A 50,000 square kilometre area in the heart of sophisticated, industrialised Europe, is preparing for a time perhaps little more than a dozen years away when it will have no electricity from any thermal power plant for much of the year. Bavaria and the rest of southern Germany will be reliant on millions of wind turbines and solar PV panels for power; inverters will be used to provide vital grid control. Gas fired plants will be available but not running most of the time as they can't make enough money.
US solar electricity generation capacity rising exponentially
February 22, 2017
Here is the story key point "In 2010, the U.S. installed 852 megawatts-DC of solar photovoltaics from just over 53,000 individual projects. How times have changed. In the record-breaking 2016, a year in which U.S. solar installations grew 95 percent over the previous high, the U.S. installed 14.6 gigawatts of solar from nearly 375,000 projects."
CSIRO developing solar energy related technologies
February 22, 2017
One of CSIRO's goals is to "Make solar a reliable, stable power source for Australia's energy future – including solar thermal systems and next-generation cells." CSIRO is breaking their solar research into the following areas (https://www.csiro.au/en/Research/EF/Areas/Solar):
David Green, a partner of Lyon Group, told The Australian Financial Review he was "very confident" his firm would install two 50 megawatt battery storage facilities in SA this year after signing an equity finance agreement with $13 billion US-based hedge fund Magnetar Capital.
Mr Green said that the facilities linked to large-scale solar generation that Lyon Group planned to build would have "easily been enough" to meet the crisis on February 8 that cut power to 90,000 homes in SA when a surge in peak electricity demand during a heatwave and problems with gas and renewables caused a shortfall of 100 megawatts a power.
Mr Green said that Australia was "very naive" about the role that large-scale batteries – which can be turned on almost instantaneously – were already playing in ensuring system reliability and cutting off peaks in demand. He said Lyon's technology was already in use in the US and Chile.
Construction of the solar PV (photovoltaic)/battery storage project is due to start in October, involving 70 workers for nine months.
Lyon Infrastructure Investments said the project with a 26-megawatt solar PV plus five-megawatt-hour battery storage would be unique as it integrated solar and storage with a systems management process on the edge of a power grid.
Construction of Conergy’s $42.5 million Lakeland Solar and Storage Project has passed the halfway mark, putting the world’s first utility-scale solar and storage project on track for completion in April this year.
Located off the Mulligan Highway at Lakeland in Far North Queensland, the project is the first integrated solar, storage and fringe-of-grid project of its scale, and will demonstrate grid-to-islanding functionality.
The project consists of a 13MWp/10.8MWac solar power PV ground-mounted array (featuring 41,440 solar panels), with a 1.4MW/5.3MWh Conergy ‘CHESS’ storage solution which will create a consistent power supply when combined, even during times of cloud cover.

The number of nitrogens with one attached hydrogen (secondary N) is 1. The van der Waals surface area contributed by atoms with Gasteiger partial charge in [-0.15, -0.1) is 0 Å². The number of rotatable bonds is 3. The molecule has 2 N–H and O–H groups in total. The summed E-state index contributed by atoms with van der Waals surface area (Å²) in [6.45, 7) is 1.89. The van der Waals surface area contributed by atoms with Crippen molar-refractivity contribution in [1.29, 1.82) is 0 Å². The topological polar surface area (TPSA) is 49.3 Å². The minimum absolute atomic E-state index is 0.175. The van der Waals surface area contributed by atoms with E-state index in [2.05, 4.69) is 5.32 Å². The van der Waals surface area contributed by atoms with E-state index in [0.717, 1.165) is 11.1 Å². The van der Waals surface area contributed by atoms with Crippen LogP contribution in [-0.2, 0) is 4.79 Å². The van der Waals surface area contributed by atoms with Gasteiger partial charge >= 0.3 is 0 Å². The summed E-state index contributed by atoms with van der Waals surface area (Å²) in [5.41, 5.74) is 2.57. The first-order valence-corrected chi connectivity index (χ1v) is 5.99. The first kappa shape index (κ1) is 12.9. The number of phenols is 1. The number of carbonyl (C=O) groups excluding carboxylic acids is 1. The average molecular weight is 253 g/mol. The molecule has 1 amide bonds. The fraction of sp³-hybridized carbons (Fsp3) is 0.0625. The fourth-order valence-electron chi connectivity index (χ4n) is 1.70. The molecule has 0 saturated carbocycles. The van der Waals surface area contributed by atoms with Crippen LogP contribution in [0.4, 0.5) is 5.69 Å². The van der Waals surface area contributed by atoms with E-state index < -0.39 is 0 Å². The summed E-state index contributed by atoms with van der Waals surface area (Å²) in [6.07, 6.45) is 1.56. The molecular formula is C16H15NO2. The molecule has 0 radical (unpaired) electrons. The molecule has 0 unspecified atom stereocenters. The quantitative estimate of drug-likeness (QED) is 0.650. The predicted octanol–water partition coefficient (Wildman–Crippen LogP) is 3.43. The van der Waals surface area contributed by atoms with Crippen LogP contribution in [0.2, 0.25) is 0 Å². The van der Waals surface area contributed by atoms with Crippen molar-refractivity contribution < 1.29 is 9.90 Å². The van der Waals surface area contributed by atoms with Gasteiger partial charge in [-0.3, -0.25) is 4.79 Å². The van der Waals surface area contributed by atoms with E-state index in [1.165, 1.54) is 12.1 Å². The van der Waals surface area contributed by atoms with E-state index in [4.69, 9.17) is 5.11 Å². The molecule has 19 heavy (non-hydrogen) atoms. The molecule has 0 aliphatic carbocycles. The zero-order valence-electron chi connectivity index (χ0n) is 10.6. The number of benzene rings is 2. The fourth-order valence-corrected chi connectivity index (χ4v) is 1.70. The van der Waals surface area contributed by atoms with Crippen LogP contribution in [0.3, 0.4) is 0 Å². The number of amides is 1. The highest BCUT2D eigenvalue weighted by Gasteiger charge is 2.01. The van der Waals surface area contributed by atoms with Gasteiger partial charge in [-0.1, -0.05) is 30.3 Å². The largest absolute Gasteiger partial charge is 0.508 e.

It has been designed to consistently feed renewable energy into the grid and demonstrate the capability for large-scale solar and storage to provide reliable future power quality and supply at fringe-of-grid locations.
When commissioned around April this year, it will produce enough electricity to power the equivalent of more than 3000 homes, and will connect to Ergon Energy’s existing substation – one of the most remote National Electricity Market (NEM) connected substations in Australia.
UP to 800,000 individual solar panels will make up the world’s largest solar plus battery project which is targeted for construction in regional South Australia next year.
The combined utility scale, solar and battery technology will allow large users to store solar generated electricity to provide the level of energy security not previously available at no capital cost to the resource company (BHP) he said.
The scheme will be in two stages:
Stage 1, a 20MW solar PV plus minimum 2MW battery storage with around 160,000 panels is planned for early next year.
Stage 2 will see an expansion to 100MW, a 20MW battery and 800,000 panels, with a completion due by late 2018.
Solar closing cost gap with wind, conventional power in Australia
January 15, 2017
AFR 16/1/17 " The latest batch of large-scale solar projects have revealed a "new cost paradigm" for the technology in Australia, although costs remain more than double the lowest-cost projects overseas, experts say."
"The costs are half of what the the capital intensity was of the ones that are on stream and were built over 2015 and 2016," Mr Farruggio said. "It's a huge step forward for the industry and for the future of solar in Australia."
Prof Ray Wills and Prof Dudley Kingsnorth discuss the future of batteries and where the lithium is going to come from to meet the forecast demand. Presentation materials can be downloaded from http://www.neometals.com.au/reports/6...
This is an excellent presentation on the future of solar power, batteries etc.